Malware found pre-installed on nearly 2 dozen mobile devices including Galaxy 8

While people are becoming increasingly diligent about what they download on their mobile devices, they may now have to worry about their phones coming with malicious software already pre-installed.

According to new research from Check Point Software Technologies Ltd., 38 Android devices owned by a large telecommunications company and a multinational technology company were found to have malware already present before the users received them.

“The discovery of the pre-installed malware raises some alarming issues regarding mobile security. Users could receive devices which contain backdoors or are rooted without their knowledge,” the company says in a blog post from Mar. 10.

Check Point discovered that the malicious software was not part of the official read-only memory (ROM), a storage medium that keeps its data when the phone is turned off and used to contain important information like basic input instructions, supplied by the vendors, meaning that it was added at some point along the supply chain.

In six of the cases, the malware was added to the devices’ ROM through system privileges, which makes it impossible for users to remove it themselves and requires a full system flash.

“Pre-installed malware compromise the security even of the most careful users. In addition, a user who receives a device already containing malware will not be able to notice any change in the device’s activity which often occur once a malware is installed,” Check Point explains.

Pre-installed malware was found on the following phones:

  • Galaxy A5
  • Galaxy Note 2
  • LG G4
  • Galaxy S7
  • Galaxy S4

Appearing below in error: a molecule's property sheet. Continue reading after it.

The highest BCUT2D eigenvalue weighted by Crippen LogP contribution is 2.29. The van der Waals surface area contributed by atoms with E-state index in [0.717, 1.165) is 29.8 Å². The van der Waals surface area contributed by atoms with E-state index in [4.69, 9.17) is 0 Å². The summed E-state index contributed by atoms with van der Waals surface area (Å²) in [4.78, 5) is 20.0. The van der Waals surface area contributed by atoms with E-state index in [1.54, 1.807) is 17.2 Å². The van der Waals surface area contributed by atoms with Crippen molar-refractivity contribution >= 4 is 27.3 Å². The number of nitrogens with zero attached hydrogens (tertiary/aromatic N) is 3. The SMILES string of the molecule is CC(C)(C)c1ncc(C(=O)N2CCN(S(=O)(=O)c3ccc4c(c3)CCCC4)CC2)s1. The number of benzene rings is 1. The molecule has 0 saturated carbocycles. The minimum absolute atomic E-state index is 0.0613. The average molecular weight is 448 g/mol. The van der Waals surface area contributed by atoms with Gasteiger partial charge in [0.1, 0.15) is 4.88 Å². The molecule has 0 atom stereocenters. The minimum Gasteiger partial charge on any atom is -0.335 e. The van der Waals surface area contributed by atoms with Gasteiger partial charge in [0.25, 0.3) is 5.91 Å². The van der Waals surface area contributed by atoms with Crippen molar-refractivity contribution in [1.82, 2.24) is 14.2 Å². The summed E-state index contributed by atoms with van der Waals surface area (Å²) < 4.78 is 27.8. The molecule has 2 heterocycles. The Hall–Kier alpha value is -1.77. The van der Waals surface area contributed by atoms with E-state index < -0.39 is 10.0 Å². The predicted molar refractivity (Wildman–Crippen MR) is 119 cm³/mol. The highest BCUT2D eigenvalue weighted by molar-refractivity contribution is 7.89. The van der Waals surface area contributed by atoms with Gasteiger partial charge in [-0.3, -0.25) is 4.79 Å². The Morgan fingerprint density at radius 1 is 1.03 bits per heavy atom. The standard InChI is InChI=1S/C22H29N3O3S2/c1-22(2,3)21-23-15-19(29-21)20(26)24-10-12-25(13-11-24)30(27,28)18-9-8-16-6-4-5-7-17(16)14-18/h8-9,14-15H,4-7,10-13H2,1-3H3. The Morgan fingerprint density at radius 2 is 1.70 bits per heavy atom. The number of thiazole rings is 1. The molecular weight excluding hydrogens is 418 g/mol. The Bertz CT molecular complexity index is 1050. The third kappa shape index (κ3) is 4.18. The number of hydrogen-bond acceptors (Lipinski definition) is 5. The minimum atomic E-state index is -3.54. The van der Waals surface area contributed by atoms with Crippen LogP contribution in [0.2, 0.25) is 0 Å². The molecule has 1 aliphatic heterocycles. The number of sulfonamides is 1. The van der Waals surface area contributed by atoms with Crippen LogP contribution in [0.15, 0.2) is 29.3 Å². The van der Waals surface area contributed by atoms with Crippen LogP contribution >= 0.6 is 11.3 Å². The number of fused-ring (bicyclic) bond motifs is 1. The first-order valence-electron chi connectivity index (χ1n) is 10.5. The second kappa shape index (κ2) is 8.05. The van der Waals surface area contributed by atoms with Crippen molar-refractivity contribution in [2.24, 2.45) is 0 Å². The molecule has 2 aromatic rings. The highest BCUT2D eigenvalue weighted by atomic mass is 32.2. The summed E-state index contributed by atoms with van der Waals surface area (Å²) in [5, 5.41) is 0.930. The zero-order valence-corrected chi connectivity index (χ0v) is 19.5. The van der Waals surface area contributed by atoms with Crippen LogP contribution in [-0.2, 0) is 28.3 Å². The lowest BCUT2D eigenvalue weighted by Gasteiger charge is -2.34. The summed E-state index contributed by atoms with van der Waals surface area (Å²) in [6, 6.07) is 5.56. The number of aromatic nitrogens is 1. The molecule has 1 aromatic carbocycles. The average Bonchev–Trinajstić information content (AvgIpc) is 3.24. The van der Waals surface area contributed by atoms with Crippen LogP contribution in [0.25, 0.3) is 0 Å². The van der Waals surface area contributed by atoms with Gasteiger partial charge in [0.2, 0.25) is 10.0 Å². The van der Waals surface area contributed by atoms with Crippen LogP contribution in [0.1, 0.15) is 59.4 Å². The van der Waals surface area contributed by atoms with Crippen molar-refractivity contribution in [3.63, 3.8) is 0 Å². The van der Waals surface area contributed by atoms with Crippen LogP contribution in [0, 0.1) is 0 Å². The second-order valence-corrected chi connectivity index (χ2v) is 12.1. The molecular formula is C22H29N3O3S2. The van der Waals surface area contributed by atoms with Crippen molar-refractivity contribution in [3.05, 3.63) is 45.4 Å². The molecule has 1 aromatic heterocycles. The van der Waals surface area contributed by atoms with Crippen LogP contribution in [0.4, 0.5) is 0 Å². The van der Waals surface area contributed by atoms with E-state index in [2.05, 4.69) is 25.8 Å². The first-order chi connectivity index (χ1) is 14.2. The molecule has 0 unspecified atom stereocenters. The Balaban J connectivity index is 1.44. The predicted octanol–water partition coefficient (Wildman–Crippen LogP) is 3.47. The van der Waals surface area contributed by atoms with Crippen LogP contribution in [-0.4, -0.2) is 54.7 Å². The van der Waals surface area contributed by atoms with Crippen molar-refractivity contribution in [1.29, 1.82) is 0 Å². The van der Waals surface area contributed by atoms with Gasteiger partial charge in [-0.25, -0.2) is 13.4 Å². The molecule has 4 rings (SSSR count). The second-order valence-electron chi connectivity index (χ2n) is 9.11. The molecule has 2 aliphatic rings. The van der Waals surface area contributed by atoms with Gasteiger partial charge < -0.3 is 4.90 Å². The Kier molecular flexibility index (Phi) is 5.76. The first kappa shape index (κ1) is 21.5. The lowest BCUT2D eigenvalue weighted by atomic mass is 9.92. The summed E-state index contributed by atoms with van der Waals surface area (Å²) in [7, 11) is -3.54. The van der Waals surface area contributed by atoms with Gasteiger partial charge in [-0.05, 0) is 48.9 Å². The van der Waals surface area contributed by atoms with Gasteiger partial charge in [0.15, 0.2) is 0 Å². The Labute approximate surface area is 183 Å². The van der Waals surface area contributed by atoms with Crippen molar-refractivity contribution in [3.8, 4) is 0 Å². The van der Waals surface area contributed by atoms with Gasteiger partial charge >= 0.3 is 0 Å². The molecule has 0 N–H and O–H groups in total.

• Galaxy Note 4
  • Galaxy Note 5
  • Galaxy Note 8
  • Xiaomi Mi 4i
  • ZTE x500
  • Galaxy Note 3
  • Galaxy Note Edge
  • Galaxy Tab S2
  • Galaxy Tab 2
  • Oppo N3
  • vivo X6 plus
  • Nexus 5
  • Nexus 5X
  • Asus Zenfone 2
  • LenovoS90
  • OppoR7 plus
  • Xiaomi Redmi
  • Lenovo A850

The company suggests that as a general rule, users should “avoid risky websites and download apps only from official and trusted app stores.” However, it notes that following these guidelines is not enough to ensure security, as evident by these findings.

“To protect themselves from regular and pre-installed malware, users should implement advanced security measures capable of identifying and blocking any abnormality in the device’s behavior,” it says.

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Jim Love, Chief Content Officer, IT World Canada

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Mandy Kovacs
Mandy Kovacshttp://www.itwc.ca
Mandy is a lineup editor at CTV News. A former staffer at IT World Canada, she's now contributing as a part-time podcast host on Hashtag Trending. She is a Carleton University journalism graduate with extensive experience in the B2B market. When not writing about tech, you can find her active on Twitter following political news and sports, and preparing for her future as a cat lady.

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